On the evening of March 24th, 1944, 21 year old Alkemade was one of seven crew members in Avro Lancaster B Mk. II, DS664 of No. 115 Squadron RAF. RAF gunner Sergeant Nicholas Alkemade was sitting in the tail-end of a Lancaster bomber when a German fighter plane opened fire. They were returning from a 300 bomber raid on Berlin, east of Schmallenberg when DS664 was attacked by a German Ju 88 night fighter. It caught fire and began to spiral out of control. His parachute had gone up in flames! Preferring to die by impact rather than burn to death, Alkemade jumped from the aircraft without it. As he fell the 18,000 ft to the ground he blacked out. He fell 18,000 feet to the ground below, blacking out along the way.
He woke up in a snow drift. His fall was softened by pine trees and snow cover on the ground. Incredibly, Nicholas was alive. He suffered only a sprained leg. The Lancaster crashed in flames, killing pilot Jack Newman and three other members of the crew. They are buried in the CWGC’s Hanover War Cemetery.
He lay there in the snow, blowing his emergency whistle, unaware that a German patrol was quickly making its way towards him. Alkemade was subsequently captured and interviewed by the Gestapo, who were initially suspicious of his claim to have fallen without a parachute.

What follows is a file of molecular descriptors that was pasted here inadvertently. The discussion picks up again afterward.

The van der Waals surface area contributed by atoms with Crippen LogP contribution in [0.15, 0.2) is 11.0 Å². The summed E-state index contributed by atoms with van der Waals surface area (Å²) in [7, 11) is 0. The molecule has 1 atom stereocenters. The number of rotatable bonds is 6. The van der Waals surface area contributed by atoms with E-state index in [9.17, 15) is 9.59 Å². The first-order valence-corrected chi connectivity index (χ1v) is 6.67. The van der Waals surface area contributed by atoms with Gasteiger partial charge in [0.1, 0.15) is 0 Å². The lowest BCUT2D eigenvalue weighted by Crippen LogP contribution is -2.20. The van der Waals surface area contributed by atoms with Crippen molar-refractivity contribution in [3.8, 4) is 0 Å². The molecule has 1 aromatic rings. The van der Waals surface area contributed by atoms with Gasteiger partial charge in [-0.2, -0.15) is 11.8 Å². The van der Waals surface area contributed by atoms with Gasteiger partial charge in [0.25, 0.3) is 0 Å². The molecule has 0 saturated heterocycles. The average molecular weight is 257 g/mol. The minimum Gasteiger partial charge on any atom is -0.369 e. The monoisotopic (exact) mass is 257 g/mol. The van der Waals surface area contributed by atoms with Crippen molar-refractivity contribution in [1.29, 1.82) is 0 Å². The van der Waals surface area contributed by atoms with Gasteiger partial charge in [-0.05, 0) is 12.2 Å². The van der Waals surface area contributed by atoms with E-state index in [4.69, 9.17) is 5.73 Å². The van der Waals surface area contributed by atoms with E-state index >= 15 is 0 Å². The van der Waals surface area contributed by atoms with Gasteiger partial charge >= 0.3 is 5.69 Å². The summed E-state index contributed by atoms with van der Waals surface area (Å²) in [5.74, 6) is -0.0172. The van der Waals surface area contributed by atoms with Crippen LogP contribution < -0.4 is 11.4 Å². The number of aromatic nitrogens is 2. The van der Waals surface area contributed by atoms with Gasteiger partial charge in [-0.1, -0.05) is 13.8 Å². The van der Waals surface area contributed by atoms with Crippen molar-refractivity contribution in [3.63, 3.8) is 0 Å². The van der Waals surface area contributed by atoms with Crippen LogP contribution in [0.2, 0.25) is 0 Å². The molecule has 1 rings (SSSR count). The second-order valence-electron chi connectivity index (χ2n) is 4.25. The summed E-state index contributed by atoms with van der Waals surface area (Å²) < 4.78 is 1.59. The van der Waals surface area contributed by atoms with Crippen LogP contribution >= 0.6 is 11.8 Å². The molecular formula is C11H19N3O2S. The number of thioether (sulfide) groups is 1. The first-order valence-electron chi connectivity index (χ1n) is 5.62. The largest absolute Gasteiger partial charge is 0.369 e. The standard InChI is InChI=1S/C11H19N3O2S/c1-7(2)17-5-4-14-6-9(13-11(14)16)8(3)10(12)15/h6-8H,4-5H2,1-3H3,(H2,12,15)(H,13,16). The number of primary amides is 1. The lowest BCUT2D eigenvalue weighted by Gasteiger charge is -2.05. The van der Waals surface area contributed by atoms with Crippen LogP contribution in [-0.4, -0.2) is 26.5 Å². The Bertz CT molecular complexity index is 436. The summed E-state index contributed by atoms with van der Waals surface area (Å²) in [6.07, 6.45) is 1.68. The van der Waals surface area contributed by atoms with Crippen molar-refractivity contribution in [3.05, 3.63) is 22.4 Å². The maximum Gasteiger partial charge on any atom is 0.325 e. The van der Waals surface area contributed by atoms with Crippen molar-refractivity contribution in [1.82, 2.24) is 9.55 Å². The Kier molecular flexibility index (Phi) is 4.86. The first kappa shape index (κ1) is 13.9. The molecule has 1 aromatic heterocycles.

“You say you fell from a plane, but you have no parachute,” the Gestapo interrogator asked him.
Nicholas explained. The Germans eventually took his word for it (but only after examining the wreckage) and shipped him to Stalag Luft III, where he spent the next 14 months as a prisoner of war.
Nicholas was captured and taken to one of the Second World War’s most notorious prisoner of war camps.
Stalag Luft III, in the German province of Lower Silesia, near the town of Sagan (now Zagan, in Poland), was a secure enclosure operated by the Germans and housed captured Allied airmen.
It has gone down in history as the setting for one of the most audacious prison breaks ever attempted. So daring, that Hollywood deemed it worthy of a huge blockbuster, and called it the Great Escape. He was a celebrated prisoner of war, before being repatriated in May 1945.